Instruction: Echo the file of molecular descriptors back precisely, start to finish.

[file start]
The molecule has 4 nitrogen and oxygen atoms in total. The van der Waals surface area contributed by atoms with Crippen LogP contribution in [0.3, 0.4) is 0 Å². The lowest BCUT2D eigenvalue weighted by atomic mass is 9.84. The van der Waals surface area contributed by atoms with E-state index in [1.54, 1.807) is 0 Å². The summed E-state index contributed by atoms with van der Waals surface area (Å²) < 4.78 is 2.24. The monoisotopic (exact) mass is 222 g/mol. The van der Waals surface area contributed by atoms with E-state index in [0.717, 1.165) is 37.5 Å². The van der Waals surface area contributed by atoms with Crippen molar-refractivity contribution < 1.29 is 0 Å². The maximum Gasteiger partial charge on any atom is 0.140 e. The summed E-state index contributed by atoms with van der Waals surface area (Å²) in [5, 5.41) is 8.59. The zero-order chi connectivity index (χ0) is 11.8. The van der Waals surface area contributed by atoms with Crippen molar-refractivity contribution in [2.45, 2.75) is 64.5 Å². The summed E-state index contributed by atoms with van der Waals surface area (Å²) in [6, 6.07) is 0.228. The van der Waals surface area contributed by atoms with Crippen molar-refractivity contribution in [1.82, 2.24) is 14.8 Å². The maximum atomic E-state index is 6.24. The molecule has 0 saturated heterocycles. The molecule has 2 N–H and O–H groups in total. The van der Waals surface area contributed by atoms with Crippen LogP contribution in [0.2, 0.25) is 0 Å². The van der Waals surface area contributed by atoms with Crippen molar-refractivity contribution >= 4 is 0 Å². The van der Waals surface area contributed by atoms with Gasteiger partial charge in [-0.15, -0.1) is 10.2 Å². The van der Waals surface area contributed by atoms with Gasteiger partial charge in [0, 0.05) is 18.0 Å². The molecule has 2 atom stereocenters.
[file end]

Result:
The molecule has 4 nitrogen and oxygen atoms in total. The van der Waals surface area contributed by atoms with Crippen LogP contribution in [0.3, 0.4) is 0 Å². The lowest BCUT2D eigenvalue weighted by atomic mass is 9.84. The van der Waals surface area contributed by atoms with E-state index in [1.54, 1.807) is 0 Å². The summed E-state index contributed by atoms with van der Waals surface area (Å²) < 4.78 is 2.24. The monoisotopic (exact) mass is 222 g/mol. The van der Waals surface area contributed by atoms with E-state index in [0.717, 1.165) is 37.5 Å². The van der Waals surface area contributed by atoms with Crippen molar-refractivity contribution < 1.29 is 0 Å². The maximum Gasteiger partial charge on any atom is 0.140 e. The summed E-state index contributed by atoms with van der Waals surface area (Å²) in [5, 5.41) is 8.59. The zero-order chi connectivity index (χ0) is 11.8. The van der Waals surface area contributed by atoms with Crippen molar-refractivity contribution in [2.45, 2.75) is 64.5 Å². The summed E-state index contributed by atoms with van der Waals surface area (Å²) in [6, 6.07) is 0.228. The van der Waals surface area contributed by atoms with Crippen molar-refractivity contribution in [1.82, 2.24) is 14.8 Å². The maximum atomic E-state index is 6.24. The molecule has 0 saturated heterocycles. The molecule has 2 N–H and O–H groups in total. The van der Waals surface area contributed by atoms with Crippen LogP contribution in [0.2, 0.25) is 0 Å². The van der Waals surface area contributed by atoms with Crippen molar-refractivity contribution >= 4 is 0 Å². The van der Waals surface area contributed by atoms with Gasteiger partial charge in [-0.15, -0.1) is 10.2 Å². The van der Waals surface area contributed by atoms with Gasteiger partial charge in [0, 0.05) is 18.0 Å². The molecule has 2 atom stereocenters.